Homeowner Kim Calabrigo's decorating wish list included sculptural furnishings, soft pink accents and traditional details.
To maximize seating in her new condo, Kim had a nine-foot-long sofa designed to run the length of the living room wall.
Opting to put a chaise against the living room's floor-to-ceiling windows keeps sightlines open and offers Kim a comfy place to take in the picturesque view with her morning cup of tea.
Though the space is open, the dining area is easily delineated by its standard banquette and oversized pendant light featuring white and peach beads and a rope-wrapped frame. "At night, the diamond motif casts beautiful shadows on the walls and ceiling," says Kim.
"I've embraced the less-is-more aesthetic and added interest by mixing old and new, shiny and matte, smooth and textured, organic and clean lined," says Kim. "I don't depend on bold colours and patterns."
Femininity reigns in the master bedroom, from the tall tufted headboard and layered wrinkled linens to the mirrored nightstands and petite vase of flouncy pink peonies. Massive windows mean that Kim can watch the sun set from the comfort of bed. Does it get any better than that?
In the master bedroom's built-in office nook, sparkly silver wallpaper subtly offsets the layers of cream, white and gold on the shelves. The palette is echoed in the frameless print of an 18th-century Venetian palazzo ballroom, resulting in a vignette that's the perfect mix of new world and old.
Refined eclectic condo design
Designer Olivia Hnatyshin has a case of the blues... but in the best way possible.
The living room's custom sofa was one of Olivia's first investment pieces. “It fits four or five people comfortably,” she says, “so it’s perfect on movie nights.” Whether it’s a cocktail party or a casual get-together, the young designer loves to host.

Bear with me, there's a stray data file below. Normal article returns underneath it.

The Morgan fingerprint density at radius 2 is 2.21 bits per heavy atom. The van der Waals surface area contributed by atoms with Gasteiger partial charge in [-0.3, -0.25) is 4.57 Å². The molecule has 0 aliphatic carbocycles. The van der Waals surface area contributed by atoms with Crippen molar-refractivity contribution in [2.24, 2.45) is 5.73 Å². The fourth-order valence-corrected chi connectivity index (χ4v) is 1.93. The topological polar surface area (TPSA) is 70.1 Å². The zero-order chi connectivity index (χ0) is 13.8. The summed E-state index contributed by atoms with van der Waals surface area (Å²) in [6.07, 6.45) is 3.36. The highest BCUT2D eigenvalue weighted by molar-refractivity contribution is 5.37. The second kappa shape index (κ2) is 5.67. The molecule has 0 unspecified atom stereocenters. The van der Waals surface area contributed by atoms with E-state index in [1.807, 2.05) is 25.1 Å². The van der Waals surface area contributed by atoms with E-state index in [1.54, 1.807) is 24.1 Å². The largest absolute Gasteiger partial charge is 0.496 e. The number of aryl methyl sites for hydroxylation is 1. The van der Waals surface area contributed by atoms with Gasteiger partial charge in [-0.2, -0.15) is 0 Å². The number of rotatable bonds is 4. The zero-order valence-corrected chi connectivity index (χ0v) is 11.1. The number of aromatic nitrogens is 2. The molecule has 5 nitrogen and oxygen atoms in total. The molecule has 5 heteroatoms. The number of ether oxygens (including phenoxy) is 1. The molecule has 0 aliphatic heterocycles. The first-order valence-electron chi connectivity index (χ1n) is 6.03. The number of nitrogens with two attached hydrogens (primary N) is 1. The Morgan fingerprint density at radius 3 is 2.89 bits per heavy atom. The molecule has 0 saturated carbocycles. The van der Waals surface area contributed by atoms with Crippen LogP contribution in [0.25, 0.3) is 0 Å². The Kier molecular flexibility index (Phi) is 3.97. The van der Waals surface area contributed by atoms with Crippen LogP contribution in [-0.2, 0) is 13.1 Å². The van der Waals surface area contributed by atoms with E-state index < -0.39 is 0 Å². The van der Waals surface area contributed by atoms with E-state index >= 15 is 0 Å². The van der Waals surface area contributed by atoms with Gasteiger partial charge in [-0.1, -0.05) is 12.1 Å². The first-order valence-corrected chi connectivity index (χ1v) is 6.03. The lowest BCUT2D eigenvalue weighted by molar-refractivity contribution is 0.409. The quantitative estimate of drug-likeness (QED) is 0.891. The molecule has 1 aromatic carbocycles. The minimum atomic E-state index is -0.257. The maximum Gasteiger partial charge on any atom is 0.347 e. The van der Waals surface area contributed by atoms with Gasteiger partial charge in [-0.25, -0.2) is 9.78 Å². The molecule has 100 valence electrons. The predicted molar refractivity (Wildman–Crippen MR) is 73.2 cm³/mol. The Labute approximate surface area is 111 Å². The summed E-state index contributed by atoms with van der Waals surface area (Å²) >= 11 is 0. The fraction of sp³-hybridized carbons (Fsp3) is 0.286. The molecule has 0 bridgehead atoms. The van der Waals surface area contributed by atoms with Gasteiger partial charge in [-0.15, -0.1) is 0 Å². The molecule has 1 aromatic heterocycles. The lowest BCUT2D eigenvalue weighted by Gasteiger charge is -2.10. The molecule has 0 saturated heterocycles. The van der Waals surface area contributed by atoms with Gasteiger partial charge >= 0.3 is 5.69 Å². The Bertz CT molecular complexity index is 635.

Another enterprising effort was accommodating her childhood piano – which Olivia’s parents threatened to give away if she didn’t take. “It’s just one big, non-functional piece of furniture,” she says. “Creating a vignette around it with a tufted bench and pretty artwork helped distract from the fact that I have a huge, clunky black piano in my hall.” And she’s glad it’s there: The stylish setting encourages her to play it whenever there’s a spare moment in her busy life.
“Sometimes if you go literal with a certain theme, it works,” says Olivia, who typically mixes styles and eras, but in her entryway stuck to a strong Chinese influence, from the Foo dogs to the faux bamboo mirror and console. The leopard-print stool is actually Olivia’s old piano bench updated with fresh fabric.
The pagoda chair Olivia’s sitting in is one of her favourite pieces in the home. “It’s like my spirit animal,” she says. It was a steal at $90 and already upholstered in a fabric she loves.
Olivia didn’t change much about the builder-grade white kitchen, apart from adding a portable island as extra counter space for cooking and entertaining. “Where do I draw the line when I know this isn’t my forever space?” Olivia asked herself. For her, it proved to be the kitchen.
“Turquoise has been my favourite colour since I was little,” says Olivia. “I’m always drawn to it.” This is evidenced in the array of toss cushions on display on the living room sofa.
“Bedrooms should be a little more moody,” says Olivia of the reason hers is imbued with deeper blues than the rest of the condo. The room’s starting point was the Schumacher fabric on the lumbar cushion – the wallpaper and bedding fell easily into place after that. Above the bed, the gallery of small plates provides an unexpected spin on the traditional. Some are extras from Olivia’s own dish set, others are from her mom and the light blue one in the centre is a hand-me-down from Olivia’s paternal grandmother.
The armoire in the living room was a $300 antiques store score and acts as Olivia's media unit, where she tucks the TV out of sight when not in use. The artwork flanking it is also a creative moneysaver: framed coaster souvenirs from a trip to New York City. She also incorporated refinished vintage furniture, such as the sidechairs flanking the living room armoire.
The living room is awash in watery blues that are amplified in glass details for an airy, ethereal effect.